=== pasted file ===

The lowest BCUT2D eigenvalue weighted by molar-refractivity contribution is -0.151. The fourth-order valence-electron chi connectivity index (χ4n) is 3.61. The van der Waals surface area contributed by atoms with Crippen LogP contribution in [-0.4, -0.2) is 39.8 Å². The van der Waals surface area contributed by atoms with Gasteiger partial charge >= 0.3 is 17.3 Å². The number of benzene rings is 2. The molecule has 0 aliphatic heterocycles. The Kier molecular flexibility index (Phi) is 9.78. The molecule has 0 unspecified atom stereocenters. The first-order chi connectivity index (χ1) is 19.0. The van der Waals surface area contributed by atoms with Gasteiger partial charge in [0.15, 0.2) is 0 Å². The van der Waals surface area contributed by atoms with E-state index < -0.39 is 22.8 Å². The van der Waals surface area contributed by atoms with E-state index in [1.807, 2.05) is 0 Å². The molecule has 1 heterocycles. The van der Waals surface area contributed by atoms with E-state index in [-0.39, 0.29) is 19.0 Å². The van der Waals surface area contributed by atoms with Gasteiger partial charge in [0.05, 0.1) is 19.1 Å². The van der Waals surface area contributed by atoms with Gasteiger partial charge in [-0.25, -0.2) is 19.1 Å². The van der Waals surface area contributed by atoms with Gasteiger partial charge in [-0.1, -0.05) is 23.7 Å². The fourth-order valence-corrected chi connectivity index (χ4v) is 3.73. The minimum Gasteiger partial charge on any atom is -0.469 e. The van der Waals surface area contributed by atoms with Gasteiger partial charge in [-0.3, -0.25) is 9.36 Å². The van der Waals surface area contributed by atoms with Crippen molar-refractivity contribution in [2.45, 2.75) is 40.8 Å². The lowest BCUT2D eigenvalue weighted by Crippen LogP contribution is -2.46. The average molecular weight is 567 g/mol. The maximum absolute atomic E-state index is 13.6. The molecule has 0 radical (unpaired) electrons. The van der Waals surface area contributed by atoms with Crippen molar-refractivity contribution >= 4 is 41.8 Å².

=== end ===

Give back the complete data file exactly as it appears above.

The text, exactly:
The lowest BCUT2D eigenvalue weighted by molar-refractivity contribution is -0.151. The fourth-order valence-electron chi connectivity index (χ4n) is 3.61. The van der Waals surface area contributed by atoms with Crippen LogP contribution in [-0.4, -0.2) is 39.8 Å². The van der Waals surface area contributed by atoms with Gasteiger partial charge >= 0.3 is 17.3 Å². The number of benzene rings is 2. The molecule has 0 aliphatic heterocycles. The Kier molecular flexibility index (Phi) is 9.78. The molecule has 0 unspecified atom stereocenters. The first-order chi connectivity index (χ1) is 19.0. The van der Waals surface area contributed by atoms with Gasteiger partial charge in [0.15, 0.2) is 0 Å². The van der Waals surface area contributed by atoms with E-state index < -0.39 is 22.8 Å². The van der Waals surface area contributed by atoms with E-state index in [1.807, 2.05) is 0 Å². The molecule has 1 heterocycles. The van der Waals surface area contributed by atoms with E-state index in [-0.39, 0.29) is 19.0 Å². The van der Waals surface area contributed by atoms with Gasteiger partial charge in [0.05, 0.1) is 19.1 Å². The van der Waals surface area contributed by atoms with Gasteiger partial charge in [-0.25, -0.2) is 19.1 Å². The van der Waals surface area contributed by atoms with Gasteiger partial charge in [-0.1, -0.05) is 23.7 Å². The fourth-order valence-corrected chi connectivity index (χ4v) is 3.73. The minimum Gasteiger partial charge on any atom is -0.469 e. The van der Waals surface area contributed by atoms with Gasteiger partial charge in [-0.3, -0.25) is 9.36 Å². The van der Waals surface area contributed by atoms with Crippen molar-refractivity contribution in [2.45, 2.75) is 40.8 Å². The lowest BCUT2D eigenvalue weighted by Crippen LogP contribution is -2.46. The average molecular weight is 567 g/mol. The maximum absolute atomic E-state index is 13.6. The molecule has 0 radical (unpaired) electrons. The van der Waals surface area contributed by atoms with Crippen molar-refractivity contribution >= 4 is 41.8 Å².